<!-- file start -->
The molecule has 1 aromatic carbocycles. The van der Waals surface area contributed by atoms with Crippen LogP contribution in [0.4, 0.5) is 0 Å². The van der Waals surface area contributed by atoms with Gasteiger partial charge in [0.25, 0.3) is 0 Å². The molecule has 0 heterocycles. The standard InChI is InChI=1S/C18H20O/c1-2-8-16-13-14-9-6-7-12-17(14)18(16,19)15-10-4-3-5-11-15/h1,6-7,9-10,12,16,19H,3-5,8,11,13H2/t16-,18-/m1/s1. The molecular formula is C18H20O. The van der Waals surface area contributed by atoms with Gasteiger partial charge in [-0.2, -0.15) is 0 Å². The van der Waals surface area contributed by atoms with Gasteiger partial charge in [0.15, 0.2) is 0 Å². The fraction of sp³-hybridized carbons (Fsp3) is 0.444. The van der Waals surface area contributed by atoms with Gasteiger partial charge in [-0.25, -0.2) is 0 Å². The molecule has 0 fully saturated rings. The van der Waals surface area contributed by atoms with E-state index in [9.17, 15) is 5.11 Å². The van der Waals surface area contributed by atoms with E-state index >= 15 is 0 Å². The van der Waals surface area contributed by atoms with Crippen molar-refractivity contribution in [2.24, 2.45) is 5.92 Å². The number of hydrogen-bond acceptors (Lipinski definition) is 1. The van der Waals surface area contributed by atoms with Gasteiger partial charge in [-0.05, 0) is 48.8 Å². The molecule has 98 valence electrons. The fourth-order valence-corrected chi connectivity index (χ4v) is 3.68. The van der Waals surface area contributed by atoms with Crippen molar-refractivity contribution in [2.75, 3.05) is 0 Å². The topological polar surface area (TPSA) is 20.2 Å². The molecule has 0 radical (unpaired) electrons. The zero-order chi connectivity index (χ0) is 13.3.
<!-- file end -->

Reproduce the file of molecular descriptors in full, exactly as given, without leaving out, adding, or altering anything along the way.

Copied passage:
The molecule has 1 aromatic carbocycles. The van der Waals surface area contributed by atoms with Crippen LogP contribution in [0.4, 0.5) is 0 Å². The van der Waals surface area contributed by atoms with Gasteiger partial charge in [0.25, 0.3) is 0 Å². The molecule has 0 heterocycles. The standard InChI is InChI=1S/C18H20O/c1-2-8-16-13-14-9-6-7-12-17(14)18(16,19)15-10-4-3-5-11-15/h1,6-7,9-10,12,16,19H,3-5,8,11,13H2/t16-,18-/m1/s1. The molecular formula is C18H20O. The van der Waals surface area contributed by atoms with Gasteiger partial charge in [-0.2, -0.15) is 0 Å². The van der Waals surface area contributed by atoms with Gasteiger partial charge in [0.15, 0.2) is 0 Å². The fraction of sp³-hybridized carbons (Fsp3) is 0.444. The van der Waals surface area contributed by atoms with Gasteiger partial charge in [-0.25, -0.2) is 0 Å². The molecule has 0 fully saturated rings. The van der Waals surface area contributed by atoms with E-state index in [9.17, 15) is 5.11 Å². The van der Waals surface area contributed by atoms with E-state index >= 15 is 0 Å². The van der Waals surface area contributed by atoms with Crippen molar-refractivity contribution in [2.24, 2.45) is 5.92 Å². The number of hydrogen-bond acceptors (Lipinski definition) is 1. The van der Waals surface area contributed by atoms with Gasteiger partial charge in [-0.05, 0) is 48.8 Å². The molecule has 98 valence electrons. The fourth-order valence-corrected chi connectivity index (χ4v) is 3.68. The van der Waals surface area contributed by atoms with Crippen molar-refractivity contribution in [2.75, 3.05) is 0 Å². The topological polar surface area (TPSA) is 20.2 Å². The molecule has 0 radical (unpaired) electrons. The zero-order chi connectivity index (χ0) is 13.3.